According to one Highlands history, the Whitemarsh Township manor house was built by politician and merchant Anthony Morris in the late 1700s, sold to Daniel Hitner in 1808, to George Sheaff in 1813 and to Caroline Sinkler in 1917. Sinkler niece Emily Sinkler Roosevelt and husband Nicholas purchased the property in 1941 and donated it to the Commonwealth of Pennsylvania in 1957. The Highlands Historical Society formed in 1975 “to preserve, restore and interpret the historic mansion and grounds…”

“The facts and information I share with guests (during historic tours for visitors) are mainly derived from personal family journals and letters that were kept by the families that lived here,” Dorsey says. “My thought is, why not continue this act in new ways to continue to preserve history and add to The Highlands archives.”

At press time, her instincts were already well-supported.

“So far, I have received several emails with photos of couples who were thrilled to share photos,” Dorsey says. “I even had the pleasure of meeting…Lauren and Eric Gozzard, who married here on Dec. 18, 2004. They visited The Highlands during our holiday open house this past December and brought their two daughters to share with them where they married and take some family photos.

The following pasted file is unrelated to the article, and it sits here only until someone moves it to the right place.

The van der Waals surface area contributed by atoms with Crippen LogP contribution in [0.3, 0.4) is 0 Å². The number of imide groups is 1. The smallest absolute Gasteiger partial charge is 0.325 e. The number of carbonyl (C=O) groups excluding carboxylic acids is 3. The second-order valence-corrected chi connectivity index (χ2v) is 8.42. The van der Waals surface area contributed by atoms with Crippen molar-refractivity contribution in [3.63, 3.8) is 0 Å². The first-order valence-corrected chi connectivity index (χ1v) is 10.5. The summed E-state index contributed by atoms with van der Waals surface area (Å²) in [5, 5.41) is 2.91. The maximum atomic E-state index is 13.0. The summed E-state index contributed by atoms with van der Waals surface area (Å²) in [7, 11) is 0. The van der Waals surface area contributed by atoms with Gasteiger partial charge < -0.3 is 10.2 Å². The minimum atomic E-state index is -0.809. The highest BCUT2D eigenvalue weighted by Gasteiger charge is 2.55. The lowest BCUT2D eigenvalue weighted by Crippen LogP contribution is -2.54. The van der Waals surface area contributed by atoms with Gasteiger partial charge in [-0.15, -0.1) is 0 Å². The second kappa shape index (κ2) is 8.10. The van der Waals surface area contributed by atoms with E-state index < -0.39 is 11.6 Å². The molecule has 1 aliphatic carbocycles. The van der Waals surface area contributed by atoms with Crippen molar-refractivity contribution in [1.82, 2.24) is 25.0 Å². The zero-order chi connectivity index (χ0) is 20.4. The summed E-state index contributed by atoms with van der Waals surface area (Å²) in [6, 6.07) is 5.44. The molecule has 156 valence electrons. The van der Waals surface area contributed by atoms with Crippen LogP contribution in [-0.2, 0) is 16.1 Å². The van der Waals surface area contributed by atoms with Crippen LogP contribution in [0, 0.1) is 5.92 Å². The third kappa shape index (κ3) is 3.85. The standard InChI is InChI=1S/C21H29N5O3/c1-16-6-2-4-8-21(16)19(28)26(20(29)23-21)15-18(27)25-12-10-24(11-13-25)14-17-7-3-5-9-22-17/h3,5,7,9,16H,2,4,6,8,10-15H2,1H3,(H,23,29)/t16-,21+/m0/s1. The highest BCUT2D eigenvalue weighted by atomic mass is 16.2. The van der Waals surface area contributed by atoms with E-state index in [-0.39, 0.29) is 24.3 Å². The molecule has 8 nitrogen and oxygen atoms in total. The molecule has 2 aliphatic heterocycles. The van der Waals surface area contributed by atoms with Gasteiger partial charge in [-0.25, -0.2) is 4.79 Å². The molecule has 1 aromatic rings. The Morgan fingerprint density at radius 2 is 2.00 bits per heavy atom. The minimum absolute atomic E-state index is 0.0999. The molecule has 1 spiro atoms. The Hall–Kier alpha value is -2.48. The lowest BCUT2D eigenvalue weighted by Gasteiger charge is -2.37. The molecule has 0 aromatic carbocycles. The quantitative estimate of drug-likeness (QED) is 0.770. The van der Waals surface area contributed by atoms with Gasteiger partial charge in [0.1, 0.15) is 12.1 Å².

“Allison Kissel grew up right across the street from The Highlands, and she used to play in the gardens and dream about having her wedding here one day. I had the honor of working with her to make that dream come true a few summers ago. It was like witnessing a full circle.”

Another couple, Dawn and Jamie Andrews, tied the knot at the site on Sept. 29, 2012 and return annually for photos.

“I think it’s a testament to how special The Highlands is when you look at the wedding photo, pregnancy photo and, then, a family of four,” Dorsey says. “It’s stories like this one that inspire me to educate the community about the history here and to continue making lasting memories here. Preserving history and protecting open space has become a passion of mine, and I cherish the interactions I have with people who think of The Highlands so fondly and return to walk the grounds year after year.

“I think it’s incredibly touching for people to have the ability to walk in the same gardens they did as nervous brides, now with growing families. To be able to share a significant piece of your wedding day with your children is a very special experience. We have the wedding certificate of the couple who had this mansion built as their dream home, and now I not only have the privilege of being a witness to the first day of a couple’s life together, but the chance to see them visiting over the years to come.”

Submissions to The Highlands wedding history project – a photo and details about its contents – can be emailed to rentals@highlandshistorical.org or, via regular mail, to Dorsey’s attention at The Highlands, 7001 Sheaff Lane, Fort Washington, PA 19034. Additional information is available at www.highlandshistorical.org or 215-641-2687.